The record shows conclusively that these three prospective jurors had no desire to serve on the jury and offered a variety of reasons as the bases for being excused. In his initial examination at the sidebar, Ernesto Santa asked to be excused because he had two children of seven years and 16 months. Taking care of them was "too much on [his wife]." (Tr. 17). When the court refused to excuse him, he said "all right" and asked how many days the trial was expected to last. (Tr. 18). When examined individually after being seated, Mr. Santa said he had been involved in class action suits against companies where there had been stock manipulation and that he knew a Marshall Weinberg but not the defendant. It was confirmed by defense counsel that the Weinberg Santa knew were not related to the defendant. (Tr. 39-40). Thereafter, he answered "yes" to the question "did he think he could be fair?" (Tr. 57). It appears that Mr. Santa was called into the robing room for further examination by mistake. The court and counsel must have confused him with someone else. At any rate, in the robing room, Mr. Santa voiced a bias against Arabs as a basis for not serving, a sentiment that he did not express during the voir dire examination in open court.

When Paul Grandpre was first seated, replacing a juror who had been excused (Tr. 21), he was asked if he had a problem. He replied that he did not. (Id.) When individually examined, Mr. Grandpre, an investment banker, married, with two children and a masters degree in business administration, said he might have trouble being fair because his parents were victims of overzealous brokers. (Tr. 46).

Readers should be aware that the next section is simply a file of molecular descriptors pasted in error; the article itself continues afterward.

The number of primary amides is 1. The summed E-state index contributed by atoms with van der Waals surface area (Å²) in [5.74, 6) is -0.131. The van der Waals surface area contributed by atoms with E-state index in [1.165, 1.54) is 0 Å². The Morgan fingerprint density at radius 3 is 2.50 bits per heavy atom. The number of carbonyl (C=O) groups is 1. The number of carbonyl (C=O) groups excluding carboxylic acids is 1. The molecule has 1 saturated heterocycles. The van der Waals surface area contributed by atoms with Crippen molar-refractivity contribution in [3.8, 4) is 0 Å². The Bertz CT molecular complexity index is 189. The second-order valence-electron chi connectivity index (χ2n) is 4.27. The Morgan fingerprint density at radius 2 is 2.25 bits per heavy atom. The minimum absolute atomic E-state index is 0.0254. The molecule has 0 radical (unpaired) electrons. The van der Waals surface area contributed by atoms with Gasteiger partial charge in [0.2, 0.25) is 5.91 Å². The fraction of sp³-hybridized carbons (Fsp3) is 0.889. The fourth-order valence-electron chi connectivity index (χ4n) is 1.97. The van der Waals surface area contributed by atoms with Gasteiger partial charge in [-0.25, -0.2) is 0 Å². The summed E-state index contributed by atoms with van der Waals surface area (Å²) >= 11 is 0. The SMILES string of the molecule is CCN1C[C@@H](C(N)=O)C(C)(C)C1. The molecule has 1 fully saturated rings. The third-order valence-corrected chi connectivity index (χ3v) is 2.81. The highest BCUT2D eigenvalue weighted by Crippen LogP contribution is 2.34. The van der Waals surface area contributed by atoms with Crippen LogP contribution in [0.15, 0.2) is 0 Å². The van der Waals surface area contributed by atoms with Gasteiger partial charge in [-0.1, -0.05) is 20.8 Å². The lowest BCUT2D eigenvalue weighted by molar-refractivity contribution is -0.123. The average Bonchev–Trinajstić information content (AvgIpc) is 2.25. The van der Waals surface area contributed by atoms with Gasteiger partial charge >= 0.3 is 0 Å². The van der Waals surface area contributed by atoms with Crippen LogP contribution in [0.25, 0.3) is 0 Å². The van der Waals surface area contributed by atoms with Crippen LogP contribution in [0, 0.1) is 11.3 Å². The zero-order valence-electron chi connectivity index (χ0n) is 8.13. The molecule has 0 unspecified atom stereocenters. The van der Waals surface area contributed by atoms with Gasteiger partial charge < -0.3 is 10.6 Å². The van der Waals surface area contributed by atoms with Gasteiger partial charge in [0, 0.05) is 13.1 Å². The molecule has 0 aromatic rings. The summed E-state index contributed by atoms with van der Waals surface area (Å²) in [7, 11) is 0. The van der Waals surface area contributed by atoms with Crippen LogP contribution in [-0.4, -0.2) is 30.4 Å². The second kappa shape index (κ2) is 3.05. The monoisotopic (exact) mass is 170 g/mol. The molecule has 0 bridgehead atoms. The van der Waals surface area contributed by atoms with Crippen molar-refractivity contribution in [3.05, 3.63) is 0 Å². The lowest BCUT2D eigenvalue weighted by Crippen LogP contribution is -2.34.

At her sidebar examination, Margo Zomback, an elementary school teacher, sought to be excused since standardized tests were scheduled to be given in her school. She was told she could not be excused for that reason. She then said she was scheduled for gum surgery and was told that was a second thought, and that she could not be excused for that reason. (Tr. 11-12). When examined individually and asked if she could be fair, she replied that she did not think so. (Tr. 45).

Ms. Zomback was the first of the three to be examined in the robing room. (Tr. 72). Excerpts from that examination are set out below.

BY THE COURT:

  Q. I think, Ms. Zomback, you had a problem about
  being fair?
  A. I just don't know that I can be fair. I just have
  a sense of feeling one-sided.

Q. Why?

  A. You want to know how I feel? Do you care if I feel
  that they are guilty or not?
  Q. No, but the point I want to know, you say you have
  a sense of feeling on one side. All you have before
  you right now is you have seen the people and you
  heard what the charges are.
  A. I just have a sense of seeing FBI men and the
  government making a case, I see a huge shopping cart
  full of folders, which I am assuming, whether right
  or wrong, I am assuming that that has to do with
  evidence in the case.

Q. You have never been on a jury before?

A. Have I been selected for a jury before? No.

  Q. Any criminal case you are selected for, even if it
  is a one-day or two-day case, you might find the
  government with charts and FBI persons. That's
  nothing.
  A. I am trying to just be honest, sir. You asked me
  do I have any prejudices, and I had ...

Buy This Entire Record For $7.95

Download the entire decision to receive the complete text, official citation,
docket number, dissents and concurrences, and footnotes for this case.

Learn more about what you receive with purchase of this case.